Just finished Arena, the very first Magic: the Gathering novel, written by William R. Forstchen. I'm going into allllll of these with pretty low expectations, and this was a good start, if rather... hmm... not quite grimdark... but close. Grimgrime? The random repetitive cursing got distracting, and I'd bet a Coke that one in five pages either take place in a sewer or might as well. Of course it's a bad situation in a city (entirely set there, with a few scenes outside toward the end), so the super-grimy tone fit the setting enough. Harder core than the Dragonlance novels the original readers (who would have been me if I had cared at the time) would have been coming to the series from.

Back when these novels were released, continuity wasn't a concern because the cards themselves carried no real continuity, or faint wisps at most; which is why I didn't care to ever buy them or even borrow them from friends. Heck, I didn't know it at the time, but the Wheel of Time series was already running and I would have eaten that up like cake! (I got into it a few years later, just after college, when Lord of Chaos, Book 6, came out.)

But I'm feeling old, I guess, and just want something imaginative to chew on in between more serious research reading.

The author did a fair job working out the plot, and I felt emotional (in a good way) about the situations a few times. He didn't always have a handle on juggling the various character-secrets around, though, and especially in the first half (but even occasionally in the second half) there were times when the characters would ignorantly forget what they had just heard or even said themselves a few pages or minutes ago -- of course so-and-so suspects "X", YOU JUST HEARD HIM SAY SO WHY ARE YOU CONNIVING AS THOUGH THAT MIGHT OR MIGHT NOT BE A FACTOR!  :uglystupid2:

Still, he takes a Yojimbo/Fistful of Dollars plot, with a Gladiator structure added in (a few years before the Ridley Scott film as I recall), and manages to improve the basic source material quite far -- and I regard that as no small achievement.

Also, it's fun as a player of the game (especially back with old cards like this) making guesses as to what spells are supposed to be (or seeing them called out straight up), even if the mechanics of the game itself don't translate well to something-like-a-real-life situation and so have to be changed for the scenes to work. I grinned every time someone threw a "fissure", which in the card game destroys a lot of things that a real fissure wouldn't. As in the card game at the time, they're popular among the fighting characters, too! -- and then the author comes up with ways to make a fissure kill a swarm of flying bats for instance.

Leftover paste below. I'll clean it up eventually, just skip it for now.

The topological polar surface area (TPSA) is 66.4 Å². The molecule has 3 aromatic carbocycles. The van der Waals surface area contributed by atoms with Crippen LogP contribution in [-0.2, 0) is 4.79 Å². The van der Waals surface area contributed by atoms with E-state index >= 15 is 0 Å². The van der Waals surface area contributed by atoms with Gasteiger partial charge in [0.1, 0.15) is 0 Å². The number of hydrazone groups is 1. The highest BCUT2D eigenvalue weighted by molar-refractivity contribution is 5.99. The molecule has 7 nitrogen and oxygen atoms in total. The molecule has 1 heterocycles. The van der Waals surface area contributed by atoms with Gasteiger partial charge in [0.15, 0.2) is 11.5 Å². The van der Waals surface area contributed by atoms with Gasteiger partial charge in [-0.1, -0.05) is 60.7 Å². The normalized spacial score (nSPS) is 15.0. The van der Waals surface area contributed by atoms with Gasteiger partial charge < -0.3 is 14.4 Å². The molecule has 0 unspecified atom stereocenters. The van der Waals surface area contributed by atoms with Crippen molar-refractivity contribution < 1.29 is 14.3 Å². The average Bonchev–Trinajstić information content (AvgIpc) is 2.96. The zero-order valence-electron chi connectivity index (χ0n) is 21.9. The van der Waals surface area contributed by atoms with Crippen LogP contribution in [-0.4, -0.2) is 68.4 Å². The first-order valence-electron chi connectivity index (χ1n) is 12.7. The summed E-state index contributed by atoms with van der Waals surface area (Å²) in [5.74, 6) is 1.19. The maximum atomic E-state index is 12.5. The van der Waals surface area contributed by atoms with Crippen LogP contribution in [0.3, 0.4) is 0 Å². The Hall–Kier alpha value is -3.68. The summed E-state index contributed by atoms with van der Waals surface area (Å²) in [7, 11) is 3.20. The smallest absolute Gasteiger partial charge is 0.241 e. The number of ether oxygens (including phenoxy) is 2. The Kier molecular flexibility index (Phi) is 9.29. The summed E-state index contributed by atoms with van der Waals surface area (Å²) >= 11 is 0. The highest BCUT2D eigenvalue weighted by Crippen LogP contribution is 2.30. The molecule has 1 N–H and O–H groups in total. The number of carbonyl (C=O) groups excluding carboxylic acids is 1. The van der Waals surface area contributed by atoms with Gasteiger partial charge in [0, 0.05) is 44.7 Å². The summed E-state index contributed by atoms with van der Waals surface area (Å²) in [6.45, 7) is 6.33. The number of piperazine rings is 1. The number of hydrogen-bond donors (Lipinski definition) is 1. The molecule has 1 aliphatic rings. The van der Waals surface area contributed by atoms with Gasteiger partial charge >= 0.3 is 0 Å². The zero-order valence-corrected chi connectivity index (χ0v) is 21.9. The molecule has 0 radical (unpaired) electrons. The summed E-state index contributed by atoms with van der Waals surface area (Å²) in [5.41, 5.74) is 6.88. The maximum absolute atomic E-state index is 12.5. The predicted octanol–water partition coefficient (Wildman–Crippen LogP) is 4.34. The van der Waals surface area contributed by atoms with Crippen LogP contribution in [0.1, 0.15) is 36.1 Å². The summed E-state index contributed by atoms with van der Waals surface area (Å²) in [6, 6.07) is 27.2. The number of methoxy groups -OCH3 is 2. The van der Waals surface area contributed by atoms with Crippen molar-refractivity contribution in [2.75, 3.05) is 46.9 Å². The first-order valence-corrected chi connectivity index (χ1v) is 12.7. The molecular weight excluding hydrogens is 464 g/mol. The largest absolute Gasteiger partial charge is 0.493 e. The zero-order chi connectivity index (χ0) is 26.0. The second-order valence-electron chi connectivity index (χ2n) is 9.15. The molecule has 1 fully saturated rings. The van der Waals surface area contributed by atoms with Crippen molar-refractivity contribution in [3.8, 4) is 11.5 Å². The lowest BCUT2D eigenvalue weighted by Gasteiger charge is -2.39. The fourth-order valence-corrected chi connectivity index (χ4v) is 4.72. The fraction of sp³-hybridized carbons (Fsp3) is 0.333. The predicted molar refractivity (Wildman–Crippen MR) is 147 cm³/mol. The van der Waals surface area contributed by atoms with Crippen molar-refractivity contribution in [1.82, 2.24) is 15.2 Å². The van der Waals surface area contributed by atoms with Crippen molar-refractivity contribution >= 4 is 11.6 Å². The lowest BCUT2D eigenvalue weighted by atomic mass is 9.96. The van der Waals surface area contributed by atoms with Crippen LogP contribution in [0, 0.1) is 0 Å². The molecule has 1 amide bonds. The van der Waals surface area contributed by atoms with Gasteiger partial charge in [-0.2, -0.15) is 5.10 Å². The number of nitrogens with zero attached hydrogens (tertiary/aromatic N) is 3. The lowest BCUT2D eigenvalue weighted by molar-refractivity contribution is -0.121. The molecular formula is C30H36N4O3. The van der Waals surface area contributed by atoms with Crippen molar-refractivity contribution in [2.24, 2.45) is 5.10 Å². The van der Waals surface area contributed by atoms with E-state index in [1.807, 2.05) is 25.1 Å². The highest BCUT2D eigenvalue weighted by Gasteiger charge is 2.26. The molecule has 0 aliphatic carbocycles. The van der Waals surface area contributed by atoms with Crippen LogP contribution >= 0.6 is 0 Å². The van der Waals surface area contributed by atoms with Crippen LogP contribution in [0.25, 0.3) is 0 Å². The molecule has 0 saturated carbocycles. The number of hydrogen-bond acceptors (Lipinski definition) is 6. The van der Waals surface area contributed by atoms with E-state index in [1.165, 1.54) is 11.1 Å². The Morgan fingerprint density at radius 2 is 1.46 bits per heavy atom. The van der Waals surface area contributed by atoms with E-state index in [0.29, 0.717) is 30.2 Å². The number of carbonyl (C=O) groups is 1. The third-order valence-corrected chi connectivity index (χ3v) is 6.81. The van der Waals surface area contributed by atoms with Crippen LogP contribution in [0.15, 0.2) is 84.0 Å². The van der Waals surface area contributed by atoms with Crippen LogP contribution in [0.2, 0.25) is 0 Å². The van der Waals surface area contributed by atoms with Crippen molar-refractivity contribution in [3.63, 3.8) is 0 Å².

And it was fun seeing a bunch of core concepts being introduced to readers who might never have played the game, even though I knew the concepts would be changing later as various writers (and the game designers) worked out the milieu better. Often I'd ponder 'when' this was supposed to be happening in relation to the first major plot arc (clearly not later than that): during its multi-thousand year run, or sometime before it (but not too long before)? Well, that's why these books are in a state of semi-canon.

Anyway, more fun to be had soon along this line. Overall glad to have read it, and while I'd give it a 5/10 I'm just doing that to set a relative bar for other MtG books (some of which I've heard are much better, others much worse, although lots of readers seem to rank Arena up pretty high.)

Next up, The Whispering Woods.
« Last Edit: August 31, 2016, 07:56:44 AM by JasonPratt »
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Offline mirth

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Re: What are we reading?
« Reply #3194 on: August 31, 2016, 10:58:11 AM »
Currently reading The Generals by Thomas Ricks and Ardennes 1944 by Antony Beevor.
"45 minutes of pooping Tribbles being juggled by a drunken Horta would be better than Season 1 of TNG." - SirAndrewD

"you don't look at the mantelpiece when you're poking the fire" - Bawb

"Can’t ‘un’ until you ‘pre’, son." - Gus